Just the Facts
same field as Olympians and world champions from several disciplines. Within a few minutes, it was our turn to start, and the pace of the twoloop snowshoe leg was a fast one. The course itself was hilly, and among the age groupers, there were many words of encouragement from both competitors and spectators, particularly as we laboured up the hills.
The layout of the course was perfect for spectators, as both the snowshoe loops and the ski loops pass through a central zone only steps away from the skating oval. It was possible for our daughter to cheer us on while at the same time keeping an eye on the Elites as they sped through all three legs.
Before we knew it, we were heading into transition for T1 and on to the skating oval. Most competitors were using blades that clip on to skate-ski boots, although we did see a few in regular skates. I had been concerned about keeping track of the 30 laps of the oval that would be required to total 11 kilometres, but needn't have worried because there is a large display that shows each competitor's name and bib number every five laps and then counts every lap starting at lap 25.
I learned the hard way that my training on a long, flat surface (the Rideau Canal in Ottawa) had not prepared me for all of the left turns on the oval, and unfortunately an old ankle injury flared up during the skate. I was done for the day, but I was able to cheer on Pedro during the ski.
Most competitors chose to use skate skis, however either Classic or freestyle is allowed during the ski leg. The three loops on the Plains of Abraham include stunning views and a number of hills that were taxing for the final leg of the Triathlon. As I watched the age-group athletes finishing, it was clear that they all shared a deep feeling of accomplishment in completing this challenging course.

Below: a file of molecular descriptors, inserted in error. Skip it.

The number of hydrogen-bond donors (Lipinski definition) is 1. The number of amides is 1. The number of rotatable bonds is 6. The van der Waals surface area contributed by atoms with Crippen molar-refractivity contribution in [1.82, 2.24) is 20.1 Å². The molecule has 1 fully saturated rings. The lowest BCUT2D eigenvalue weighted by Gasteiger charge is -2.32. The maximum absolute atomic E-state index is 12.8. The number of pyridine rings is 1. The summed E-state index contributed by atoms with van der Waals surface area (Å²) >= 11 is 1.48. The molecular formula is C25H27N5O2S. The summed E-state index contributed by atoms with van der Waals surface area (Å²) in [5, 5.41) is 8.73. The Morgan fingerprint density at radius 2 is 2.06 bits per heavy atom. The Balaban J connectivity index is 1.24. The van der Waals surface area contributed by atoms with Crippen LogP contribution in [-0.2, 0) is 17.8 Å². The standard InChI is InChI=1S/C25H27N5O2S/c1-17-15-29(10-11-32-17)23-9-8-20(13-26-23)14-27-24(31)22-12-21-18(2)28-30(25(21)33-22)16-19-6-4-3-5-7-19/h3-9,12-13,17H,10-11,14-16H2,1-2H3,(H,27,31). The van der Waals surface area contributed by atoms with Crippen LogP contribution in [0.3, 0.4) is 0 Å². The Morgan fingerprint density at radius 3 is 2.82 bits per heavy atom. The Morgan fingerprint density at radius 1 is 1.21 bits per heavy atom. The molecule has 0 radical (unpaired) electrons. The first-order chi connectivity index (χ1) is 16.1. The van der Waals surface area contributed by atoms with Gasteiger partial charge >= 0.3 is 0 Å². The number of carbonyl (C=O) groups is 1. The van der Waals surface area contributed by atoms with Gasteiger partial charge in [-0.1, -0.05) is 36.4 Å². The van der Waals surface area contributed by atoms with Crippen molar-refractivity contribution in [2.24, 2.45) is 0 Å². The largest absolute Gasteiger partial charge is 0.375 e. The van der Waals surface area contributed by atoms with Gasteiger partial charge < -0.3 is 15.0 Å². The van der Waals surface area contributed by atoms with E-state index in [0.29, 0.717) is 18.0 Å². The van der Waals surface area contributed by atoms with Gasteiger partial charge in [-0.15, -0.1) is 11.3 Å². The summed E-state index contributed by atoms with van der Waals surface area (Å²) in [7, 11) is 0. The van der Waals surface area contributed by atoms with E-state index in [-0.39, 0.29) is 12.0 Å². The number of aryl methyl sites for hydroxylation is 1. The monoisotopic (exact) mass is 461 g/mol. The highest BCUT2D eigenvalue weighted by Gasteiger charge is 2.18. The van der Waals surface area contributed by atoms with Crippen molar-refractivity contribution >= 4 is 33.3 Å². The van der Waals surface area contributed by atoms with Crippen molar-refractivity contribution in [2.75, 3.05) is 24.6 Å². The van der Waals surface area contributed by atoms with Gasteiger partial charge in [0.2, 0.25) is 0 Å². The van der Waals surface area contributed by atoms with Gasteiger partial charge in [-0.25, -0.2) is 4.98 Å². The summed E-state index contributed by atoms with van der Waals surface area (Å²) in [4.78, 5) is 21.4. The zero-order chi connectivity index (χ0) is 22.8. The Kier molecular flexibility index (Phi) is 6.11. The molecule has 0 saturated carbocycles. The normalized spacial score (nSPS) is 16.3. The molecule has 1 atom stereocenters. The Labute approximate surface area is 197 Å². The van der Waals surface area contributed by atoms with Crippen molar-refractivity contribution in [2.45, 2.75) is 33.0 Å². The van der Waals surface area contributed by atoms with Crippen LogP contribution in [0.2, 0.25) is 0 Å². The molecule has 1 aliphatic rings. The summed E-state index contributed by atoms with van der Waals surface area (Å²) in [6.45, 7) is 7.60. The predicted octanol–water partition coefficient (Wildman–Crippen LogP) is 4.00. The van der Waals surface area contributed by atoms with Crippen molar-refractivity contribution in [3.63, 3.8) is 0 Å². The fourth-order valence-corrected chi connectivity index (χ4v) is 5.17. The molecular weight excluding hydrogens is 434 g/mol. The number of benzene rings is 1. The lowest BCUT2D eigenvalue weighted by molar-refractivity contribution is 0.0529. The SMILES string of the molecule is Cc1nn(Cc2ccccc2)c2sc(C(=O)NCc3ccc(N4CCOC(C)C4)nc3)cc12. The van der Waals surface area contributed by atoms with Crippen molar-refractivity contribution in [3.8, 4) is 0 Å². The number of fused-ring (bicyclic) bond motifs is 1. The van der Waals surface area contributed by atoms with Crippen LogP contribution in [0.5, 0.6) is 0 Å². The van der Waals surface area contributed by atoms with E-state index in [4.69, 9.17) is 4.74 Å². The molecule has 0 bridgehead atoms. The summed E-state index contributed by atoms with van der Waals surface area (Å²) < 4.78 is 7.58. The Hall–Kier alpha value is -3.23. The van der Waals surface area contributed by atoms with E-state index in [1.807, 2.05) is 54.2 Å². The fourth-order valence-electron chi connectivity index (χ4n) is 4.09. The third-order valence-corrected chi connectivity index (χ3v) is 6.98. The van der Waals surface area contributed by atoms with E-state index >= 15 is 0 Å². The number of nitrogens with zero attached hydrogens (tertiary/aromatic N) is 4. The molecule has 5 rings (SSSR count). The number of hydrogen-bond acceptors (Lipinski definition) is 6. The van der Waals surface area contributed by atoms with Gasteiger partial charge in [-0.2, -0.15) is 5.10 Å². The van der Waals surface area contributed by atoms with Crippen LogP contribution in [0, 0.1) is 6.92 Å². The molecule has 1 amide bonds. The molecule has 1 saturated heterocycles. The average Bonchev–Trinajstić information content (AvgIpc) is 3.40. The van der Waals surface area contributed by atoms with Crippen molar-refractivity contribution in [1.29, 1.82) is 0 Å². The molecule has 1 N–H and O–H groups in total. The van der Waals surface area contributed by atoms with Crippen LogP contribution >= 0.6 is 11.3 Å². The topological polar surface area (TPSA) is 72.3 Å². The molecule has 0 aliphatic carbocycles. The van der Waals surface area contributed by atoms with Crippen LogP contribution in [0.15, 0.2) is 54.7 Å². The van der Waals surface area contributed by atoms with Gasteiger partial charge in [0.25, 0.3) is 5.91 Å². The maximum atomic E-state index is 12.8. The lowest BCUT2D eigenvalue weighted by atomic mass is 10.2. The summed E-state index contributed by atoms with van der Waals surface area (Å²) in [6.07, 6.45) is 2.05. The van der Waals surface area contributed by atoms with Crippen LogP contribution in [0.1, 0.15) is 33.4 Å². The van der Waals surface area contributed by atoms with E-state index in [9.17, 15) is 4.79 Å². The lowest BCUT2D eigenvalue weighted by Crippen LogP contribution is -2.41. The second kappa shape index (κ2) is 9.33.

I spoke to several athletes after the race, asking them what the appeal of this event is for them. Many competitors were summer triathletes, including contingents from several Quebec-based triathlon clubs. For them, having a tough mid-winter event keeps them training hard and sets them up for success in summer triathlons. One competitor told me that he enjoys the group training, and that he and his friends seek out frozen lakes to skate on and enjoy heading out for training runs on snowshoes and ski outings on the weekends.
Other competitors are devoted athletes in one winter discipline who enjoy the benefits of cross-training in the other two disciplines. Some even used the Quebec ITU Winter Triathlon as a warm-up for the Pentathlon des Neiges race the following weekend, which adds running and cycling to the mix.
Whatever the motivation for participating, the Quebec ITU Winter Triathlon is a worldclass event with great appeal for both Elite and amateur athletes. The 2018 event will be held on Feb. 25 and is well worth adding to your bucket list.
Just the Facts
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